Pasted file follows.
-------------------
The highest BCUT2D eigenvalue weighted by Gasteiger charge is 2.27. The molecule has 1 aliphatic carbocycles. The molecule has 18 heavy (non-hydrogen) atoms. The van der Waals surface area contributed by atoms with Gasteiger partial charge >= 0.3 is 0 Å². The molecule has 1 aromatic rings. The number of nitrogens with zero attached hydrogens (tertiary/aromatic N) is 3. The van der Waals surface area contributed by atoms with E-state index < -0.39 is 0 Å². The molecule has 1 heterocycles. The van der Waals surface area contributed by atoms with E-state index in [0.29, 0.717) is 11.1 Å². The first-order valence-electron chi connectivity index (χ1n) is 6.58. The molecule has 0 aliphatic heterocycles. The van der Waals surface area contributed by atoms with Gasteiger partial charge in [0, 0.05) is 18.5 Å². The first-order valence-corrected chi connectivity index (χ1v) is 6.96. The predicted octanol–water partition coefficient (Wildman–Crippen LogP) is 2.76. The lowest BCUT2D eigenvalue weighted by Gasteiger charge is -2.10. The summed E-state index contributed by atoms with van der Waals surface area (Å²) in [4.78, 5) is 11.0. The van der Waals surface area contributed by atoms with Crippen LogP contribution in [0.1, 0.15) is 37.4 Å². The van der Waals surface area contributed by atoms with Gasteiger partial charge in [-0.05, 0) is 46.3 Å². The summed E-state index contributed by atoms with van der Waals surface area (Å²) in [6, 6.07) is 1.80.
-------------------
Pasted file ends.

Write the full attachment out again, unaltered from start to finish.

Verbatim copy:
The highest BCUT2D eigenvalue weighted by Gasteiger charge is 2.27. The molecule has 1 aliphatic carbocycles. The molecule has 18 heavy (non-hydrogen) atoms. The van der Waals surface area contributed by atoms with Gasteiger partial charge >= 0.3 is 0 Å². The molecule has 1 aromatic rings. The number of nitrogens with zero attached hydrogens (tertiary/aromatic N) is 3. The van der Waals surface area contributed by atoms with E-state index < -0.39 is 0 Å². The molecule has 1 heterocycles. The van der Waals surface area contributed by atoms with E-state index in [0.29, 0.717) is 11.1 Å². The first-order valence-electron chi connectivity index (χ1n) is 6.58. The molecule has 0 aliphatic heterocycles. The van der Waals surface area contributed by atoms with Gasteiger partial charge in [0, 0.05) is 18.5 Å². The first-order valence-corrected chi connectivity index (χ1v) is 6.96. The predicted octanol–water partition coefficient (Wildman–Crippen LogP) is 2.76. The lowest BCUT2D eigenvalue weighted by Gasteiger charge is -2.10. The summed E-state index contributed by atoms with van der Waals surface area (Å²) in [4.78, 5) is 11.0. The van der Waals surface area contributed by atoms with Crippen LogP contribution in [0.1, 0.15) is 37.4 Å². The van der Waals surface area contributed by atoms with Gasteiger partial charge in [-0.05, 0) is 46.3 Å². The summed E-state index contributed by atoms with van der Waals surface area (Å²) in [6, 6.07) is 1.80.